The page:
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Dersu Uzala

Tiger!Tiger!
burning bright
In the forests of the night,
What immortal hand or eye
Could frame thy fearful symmetry?"

— William Blake

That blazing image comes miraculously alive in Akira Kurosawa's "Dersu Uzala." Its sweeping visual poetry is shaped by the same sense of awe and inspiration that William Blake experienced in the face of creation.

Every shot of this Siberian wilderness reinforces the overriding theme: "How small man is against the greatness of nature." Although the language is Russian in this Academy Award-winning Soviet-Japanese co-production, the genius of the film's vision is Kurosawa's , and in fact, although there are English subtitles, no translation is really necessary.

It is a film that Kurosawa, now renowned for those classics "The Seven Samurai" and "Rashomon," had wanted to make for 30 years, ever since he read "In the Wilds of Ussuri" by V. Arsenyev, a Russian soldier and explorer whose life had been saved around 1907 by Dersu Uzala.

The title character, memorably recreated by Maxim Munzuk, was a primitive woodsman, one of the last of the Udeghe, a small, now extinct branch of the Goldi, who lived close to nature near the Russian - Manchurian border.

The story of this keen-eyed hunter whose sight began to fail took on added significance for Kurosawa when his own eye problems and television's deadly effect on Japanese filmmaking reduced him to the ultimate depression of a suicide attempt.

His feelings are reflected toward the end of "Dersu Uzala." There is a poignant shot of the aging Dersu, a man used to roaring campfires in the forests, hunched in front of some thin flames in the small stove of Arsenyev's Siberian home. Knowledgeable Japanese believe it is a metaphorical image for Kurosawa's own despair about life reduced to a TV screen. "How can men live in such boxes?!" cries Dersu.

There is nothing boxed in about the magnificent flow of images in "Dersu Uzala." Shot in 70mm by Asakadru Nakai. When Arsenyev, a sensitive observer as well as surveyor-explorer, writes in his diary that the forest reminds him of Walpurgis night, the red glow of the campfire on black tree trunks takes on the hallucinatory aspect of a gathering of witches.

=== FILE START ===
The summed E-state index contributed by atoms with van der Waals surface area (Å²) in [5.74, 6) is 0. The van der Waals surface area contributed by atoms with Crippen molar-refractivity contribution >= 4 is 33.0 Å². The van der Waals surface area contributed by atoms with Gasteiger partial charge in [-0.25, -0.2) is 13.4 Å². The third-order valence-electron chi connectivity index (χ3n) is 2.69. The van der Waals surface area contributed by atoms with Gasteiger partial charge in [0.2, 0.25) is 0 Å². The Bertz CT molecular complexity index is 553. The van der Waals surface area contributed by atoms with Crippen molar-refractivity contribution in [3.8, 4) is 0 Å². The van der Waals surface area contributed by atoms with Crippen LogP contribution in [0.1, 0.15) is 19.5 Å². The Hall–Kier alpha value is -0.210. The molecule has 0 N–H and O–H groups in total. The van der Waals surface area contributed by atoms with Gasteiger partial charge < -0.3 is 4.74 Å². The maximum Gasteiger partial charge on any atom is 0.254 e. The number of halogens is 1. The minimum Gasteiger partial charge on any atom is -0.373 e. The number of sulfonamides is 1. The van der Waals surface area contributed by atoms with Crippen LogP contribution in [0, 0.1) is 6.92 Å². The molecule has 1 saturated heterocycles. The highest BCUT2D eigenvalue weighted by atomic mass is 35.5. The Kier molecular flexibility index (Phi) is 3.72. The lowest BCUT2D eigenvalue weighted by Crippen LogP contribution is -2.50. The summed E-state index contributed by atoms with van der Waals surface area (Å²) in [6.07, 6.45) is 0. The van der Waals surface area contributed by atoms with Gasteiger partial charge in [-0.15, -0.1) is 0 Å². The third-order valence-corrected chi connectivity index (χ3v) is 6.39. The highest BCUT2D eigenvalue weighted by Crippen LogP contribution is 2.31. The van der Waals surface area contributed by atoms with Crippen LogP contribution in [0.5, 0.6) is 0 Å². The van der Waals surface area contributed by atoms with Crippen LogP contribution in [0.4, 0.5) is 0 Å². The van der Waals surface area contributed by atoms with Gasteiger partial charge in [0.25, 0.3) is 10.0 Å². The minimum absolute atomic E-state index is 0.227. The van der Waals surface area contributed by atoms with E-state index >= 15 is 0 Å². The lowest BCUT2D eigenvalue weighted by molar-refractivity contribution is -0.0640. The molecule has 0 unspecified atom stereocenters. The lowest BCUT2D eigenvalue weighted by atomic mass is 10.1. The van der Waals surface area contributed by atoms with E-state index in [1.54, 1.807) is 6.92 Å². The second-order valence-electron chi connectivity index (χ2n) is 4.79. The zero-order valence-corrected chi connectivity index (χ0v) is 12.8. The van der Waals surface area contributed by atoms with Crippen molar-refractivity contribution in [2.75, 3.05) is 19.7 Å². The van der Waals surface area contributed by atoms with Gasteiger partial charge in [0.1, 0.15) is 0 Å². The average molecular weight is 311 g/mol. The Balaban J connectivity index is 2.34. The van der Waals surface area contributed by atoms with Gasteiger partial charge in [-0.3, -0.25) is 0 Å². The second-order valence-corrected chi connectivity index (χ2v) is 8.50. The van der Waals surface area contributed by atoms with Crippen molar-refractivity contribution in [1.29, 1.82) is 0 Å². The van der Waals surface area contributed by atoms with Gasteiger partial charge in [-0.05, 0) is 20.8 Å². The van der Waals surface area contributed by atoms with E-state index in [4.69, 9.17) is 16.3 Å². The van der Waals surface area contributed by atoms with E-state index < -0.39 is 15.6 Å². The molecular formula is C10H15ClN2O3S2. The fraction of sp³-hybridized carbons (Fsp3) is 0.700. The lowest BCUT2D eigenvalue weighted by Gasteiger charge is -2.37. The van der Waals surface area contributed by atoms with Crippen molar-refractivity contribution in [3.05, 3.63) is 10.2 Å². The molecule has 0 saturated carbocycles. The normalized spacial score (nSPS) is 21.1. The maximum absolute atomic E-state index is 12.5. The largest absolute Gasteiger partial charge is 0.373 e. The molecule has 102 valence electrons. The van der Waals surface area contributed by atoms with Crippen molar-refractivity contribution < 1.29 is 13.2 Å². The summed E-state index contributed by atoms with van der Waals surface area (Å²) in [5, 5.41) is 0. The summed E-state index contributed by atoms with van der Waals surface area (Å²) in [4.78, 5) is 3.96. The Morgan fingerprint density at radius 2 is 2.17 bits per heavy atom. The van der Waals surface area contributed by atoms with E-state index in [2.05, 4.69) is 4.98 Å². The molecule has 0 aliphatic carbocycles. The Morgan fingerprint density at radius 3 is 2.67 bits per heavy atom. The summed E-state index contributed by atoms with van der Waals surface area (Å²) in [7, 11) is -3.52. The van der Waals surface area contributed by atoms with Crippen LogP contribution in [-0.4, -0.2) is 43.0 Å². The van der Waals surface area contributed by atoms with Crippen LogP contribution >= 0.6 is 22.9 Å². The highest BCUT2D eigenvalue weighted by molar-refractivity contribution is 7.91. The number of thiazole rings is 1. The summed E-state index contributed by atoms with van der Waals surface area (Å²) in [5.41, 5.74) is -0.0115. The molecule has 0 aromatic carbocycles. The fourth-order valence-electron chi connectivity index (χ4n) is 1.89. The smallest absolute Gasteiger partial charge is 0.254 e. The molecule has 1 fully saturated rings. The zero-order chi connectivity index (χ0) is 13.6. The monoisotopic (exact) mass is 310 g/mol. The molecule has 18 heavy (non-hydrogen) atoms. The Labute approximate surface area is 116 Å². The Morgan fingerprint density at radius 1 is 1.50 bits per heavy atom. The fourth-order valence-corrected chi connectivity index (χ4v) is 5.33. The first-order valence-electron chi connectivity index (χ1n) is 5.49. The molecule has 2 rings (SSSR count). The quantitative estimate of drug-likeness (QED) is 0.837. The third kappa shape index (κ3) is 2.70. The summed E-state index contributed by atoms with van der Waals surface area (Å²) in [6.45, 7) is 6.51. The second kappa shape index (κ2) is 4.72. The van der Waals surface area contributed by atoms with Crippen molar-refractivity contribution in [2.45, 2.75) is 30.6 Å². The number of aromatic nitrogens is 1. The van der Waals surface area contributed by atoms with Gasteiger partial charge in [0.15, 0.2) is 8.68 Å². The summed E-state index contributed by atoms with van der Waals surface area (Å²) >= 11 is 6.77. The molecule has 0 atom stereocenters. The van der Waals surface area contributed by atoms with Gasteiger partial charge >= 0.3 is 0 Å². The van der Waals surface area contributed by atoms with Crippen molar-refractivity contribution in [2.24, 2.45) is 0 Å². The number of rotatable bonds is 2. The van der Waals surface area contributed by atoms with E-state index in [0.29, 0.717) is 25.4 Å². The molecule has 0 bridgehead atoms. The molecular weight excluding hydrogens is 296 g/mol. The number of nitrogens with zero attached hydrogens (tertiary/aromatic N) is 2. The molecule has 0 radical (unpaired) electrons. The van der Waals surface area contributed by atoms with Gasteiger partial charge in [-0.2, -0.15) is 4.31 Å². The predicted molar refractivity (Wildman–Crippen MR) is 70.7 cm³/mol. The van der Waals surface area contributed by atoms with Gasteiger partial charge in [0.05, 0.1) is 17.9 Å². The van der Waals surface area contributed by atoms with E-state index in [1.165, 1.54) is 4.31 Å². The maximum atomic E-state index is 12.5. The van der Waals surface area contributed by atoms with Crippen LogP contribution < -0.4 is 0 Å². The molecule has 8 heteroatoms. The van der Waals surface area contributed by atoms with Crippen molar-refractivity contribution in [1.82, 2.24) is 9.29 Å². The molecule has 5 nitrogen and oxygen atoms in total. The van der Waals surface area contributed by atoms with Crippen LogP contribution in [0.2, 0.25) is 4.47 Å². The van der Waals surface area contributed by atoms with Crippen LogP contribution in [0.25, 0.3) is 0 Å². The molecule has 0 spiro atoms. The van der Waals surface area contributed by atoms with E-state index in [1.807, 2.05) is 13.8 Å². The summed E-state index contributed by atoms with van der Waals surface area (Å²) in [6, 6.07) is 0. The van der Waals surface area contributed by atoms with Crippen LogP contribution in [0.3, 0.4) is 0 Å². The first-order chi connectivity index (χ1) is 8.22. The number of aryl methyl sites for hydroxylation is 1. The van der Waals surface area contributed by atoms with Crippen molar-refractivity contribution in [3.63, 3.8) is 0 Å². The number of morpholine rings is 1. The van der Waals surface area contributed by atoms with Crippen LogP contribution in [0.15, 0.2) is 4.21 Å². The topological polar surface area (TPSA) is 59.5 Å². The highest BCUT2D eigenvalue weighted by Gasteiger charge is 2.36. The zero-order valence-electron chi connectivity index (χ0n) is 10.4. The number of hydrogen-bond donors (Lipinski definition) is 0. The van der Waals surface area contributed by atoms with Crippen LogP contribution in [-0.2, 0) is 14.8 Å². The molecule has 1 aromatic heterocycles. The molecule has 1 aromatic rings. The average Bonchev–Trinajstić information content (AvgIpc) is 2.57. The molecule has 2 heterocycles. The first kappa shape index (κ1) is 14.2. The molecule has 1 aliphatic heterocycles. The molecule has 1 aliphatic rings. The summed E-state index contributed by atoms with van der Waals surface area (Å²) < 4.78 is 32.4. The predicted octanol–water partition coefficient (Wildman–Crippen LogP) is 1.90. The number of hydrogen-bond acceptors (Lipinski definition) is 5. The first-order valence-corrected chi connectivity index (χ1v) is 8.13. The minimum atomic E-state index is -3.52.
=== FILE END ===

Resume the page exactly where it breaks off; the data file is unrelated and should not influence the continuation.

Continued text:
The scenes on the frozen tundra with a deadly gale threatening Arsenyev and Dersu are among the most spectacular on film, as Dersu whips into action, slicing down the silvery plumes of a type of pampas grass to provide a pyramid of shelter for the night. The ominous whistling of the wind and the drumbeat of fear resound through Isaac Svarts' fine score that adds its own breadth to the scope of the film.

Kurosawa makes us see and understand primitive man's closeness to nature, his worship of the spirits of fire and and the trees, and his respect for his fellow creatures. Munzuk, an actor in the Tuva National Theater, making his film debut as Dersu, is impressive and moving in his alertness to the smallest sound of the forests, his anger at the burning of food that animals could eat, his courage in the face of danger and his fear for his fate when he accidentally kills a tiger that he was trying to warn away from the soldiers.

One adventure involving Chinese bandits is not a contemporary commentary on Russian-Chinese relations. Historically, the Chinese were money-lenders to the Udeghe, and confiscated their wives and children as slaves if the debts weren't paid.

Yuri Solomin as Arsenyev quietly conveys the intelligence and intuitive perceptions of a man who combines action and thought with real warmth and appreciation for someone so removed from his own culture.

San Francisco Chronicle October 21 1976

 

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